shogunate


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sho·gun·ate

 (shō′gə-nĭt, -nāt′)
n.
The government, rule, or office of a shogun.

shogunate

(ˈʃəʊɡʊnɪt; -ˌneɪt)
n
1. (Historical Terms) Japanese history the office or rule of a shogun
2. (Government, Politics & Diplomacy) Japanese history the office or rule of a shogun

shogunate

1192–1867 Japanese rule by a sequence of hereditary military dictators paying only nominal allegiance to the emperor.
ThesaurusAntonymsRelated WordsSynonymsLegend:
Noun1.shogunate - a form of government in which the ruler is an absolute dictator (not restricted by a constitution or laws or opposition etc.)shogunate - a form of government in which the ruler is an absolute dictator (not restricted by a constitution or laws or opposition etc.)
autocracy, autarchy - a political system governed by a single individual
police state - a country that maintains repressive control over the people by means of police (especially secret police)
References in periodicals archive ?
He served during the formation of French control over North Africa and during the dissolution of Japan's Tokugawa (1603-1868) shogunate.
For over two centuries Japan was ruled by the Shogunate under a law of isolationism, but in the mid-1800s this policy was to change with the arrival of Matthew Perry and his armed warships from the U.
Perry forced the feudal Tokugawa shogunate to end more than 200 years of national isolation.
Indeed, after the death of Yoritomo in 1199 and the creation of the Hojo Regency, the greatest threat to the Kamakura Shogunate was the Miura clan.
In the 1850s the UK dominated the world in commerce and trade, consequently the foundation of Anglo-Japanese cultural bridges was considered an immediate priority by the ruling Shogunate.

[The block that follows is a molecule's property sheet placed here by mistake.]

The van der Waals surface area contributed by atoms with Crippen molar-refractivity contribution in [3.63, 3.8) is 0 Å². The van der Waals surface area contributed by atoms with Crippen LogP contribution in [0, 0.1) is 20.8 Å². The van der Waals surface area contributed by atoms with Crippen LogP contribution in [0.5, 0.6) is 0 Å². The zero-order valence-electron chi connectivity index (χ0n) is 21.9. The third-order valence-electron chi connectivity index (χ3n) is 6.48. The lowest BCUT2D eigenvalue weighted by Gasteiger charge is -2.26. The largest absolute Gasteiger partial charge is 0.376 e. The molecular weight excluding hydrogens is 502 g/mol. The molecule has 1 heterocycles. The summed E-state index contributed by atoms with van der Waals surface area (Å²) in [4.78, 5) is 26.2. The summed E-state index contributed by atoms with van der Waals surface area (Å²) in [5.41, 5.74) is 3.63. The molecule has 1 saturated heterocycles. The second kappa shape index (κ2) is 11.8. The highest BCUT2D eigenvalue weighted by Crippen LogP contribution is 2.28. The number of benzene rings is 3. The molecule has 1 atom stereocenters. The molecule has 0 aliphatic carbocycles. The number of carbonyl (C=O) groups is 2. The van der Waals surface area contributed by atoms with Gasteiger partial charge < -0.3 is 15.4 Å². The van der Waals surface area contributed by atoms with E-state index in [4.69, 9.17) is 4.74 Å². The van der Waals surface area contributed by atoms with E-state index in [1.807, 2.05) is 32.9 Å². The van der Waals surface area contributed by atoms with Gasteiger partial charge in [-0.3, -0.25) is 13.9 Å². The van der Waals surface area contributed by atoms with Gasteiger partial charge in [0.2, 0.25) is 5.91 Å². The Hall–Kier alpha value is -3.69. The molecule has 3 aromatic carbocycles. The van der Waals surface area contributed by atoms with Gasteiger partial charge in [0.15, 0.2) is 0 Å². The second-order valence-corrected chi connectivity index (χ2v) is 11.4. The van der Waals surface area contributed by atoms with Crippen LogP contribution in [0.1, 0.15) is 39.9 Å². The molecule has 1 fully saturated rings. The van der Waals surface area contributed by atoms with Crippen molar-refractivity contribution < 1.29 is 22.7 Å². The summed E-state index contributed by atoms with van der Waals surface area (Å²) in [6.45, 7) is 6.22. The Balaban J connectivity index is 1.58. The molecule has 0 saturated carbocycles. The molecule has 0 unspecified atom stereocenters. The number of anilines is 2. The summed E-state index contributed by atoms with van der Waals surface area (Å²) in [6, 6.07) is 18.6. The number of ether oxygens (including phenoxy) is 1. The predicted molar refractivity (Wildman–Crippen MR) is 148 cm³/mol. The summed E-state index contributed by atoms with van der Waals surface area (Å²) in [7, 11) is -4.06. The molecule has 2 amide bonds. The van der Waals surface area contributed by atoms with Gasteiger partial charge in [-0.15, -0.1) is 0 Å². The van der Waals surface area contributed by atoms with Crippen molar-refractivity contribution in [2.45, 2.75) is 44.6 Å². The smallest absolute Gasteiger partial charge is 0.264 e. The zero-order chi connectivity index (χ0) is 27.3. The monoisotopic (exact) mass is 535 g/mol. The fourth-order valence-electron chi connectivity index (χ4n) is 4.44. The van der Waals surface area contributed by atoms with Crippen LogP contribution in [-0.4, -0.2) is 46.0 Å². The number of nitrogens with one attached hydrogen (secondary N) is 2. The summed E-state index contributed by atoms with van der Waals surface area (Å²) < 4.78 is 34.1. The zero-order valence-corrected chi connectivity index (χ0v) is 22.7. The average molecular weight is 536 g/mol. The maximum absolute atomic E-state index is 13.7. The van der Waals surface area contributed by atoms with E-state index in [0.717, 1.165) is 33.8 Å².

After turning 50, however, he went to study under the Tokugawa shogunate astronomer Takahashi Yoshitoki in Edo, modern-day Tokyo.
The Tokugawa Shogunate ruled in peace for 250 years, albeit under many restrictions.
During the mid-1600s, Japan's Tokugawa shogunate took the fateful step of expelling almost all Westerners from the nation and confining the rest to a small artificial island in Nagasaki harbor.
In this book, it is several months later and Sano has had little to do until a mysterious killer starts beheading prominent citizens and taking their heads as a ``bundori'' (war trophy) - crimes that may be tied to an act of betrayal in the civil war that established the Tokugawa shogunate several decades before.
The author indicates that by the time the Institute for the Study of Barbarian Documents (Bansho Shirabesho) was established by the Tokugawa Shogunate in 1855, "circumstances had been profoundly altered by the arrival of Commodore Matthew Perry" (p.
Under him, the shogunate came to an end and the modernization of Japan was accelerated.
Following unification under the Tokugawa shogunate in 1600, hundreds of urban nuclei--ports, temple towns, post stations, and castle towns--were established or expanded, attracting warriors, merchants, artisans, and rural migrants by the thousands.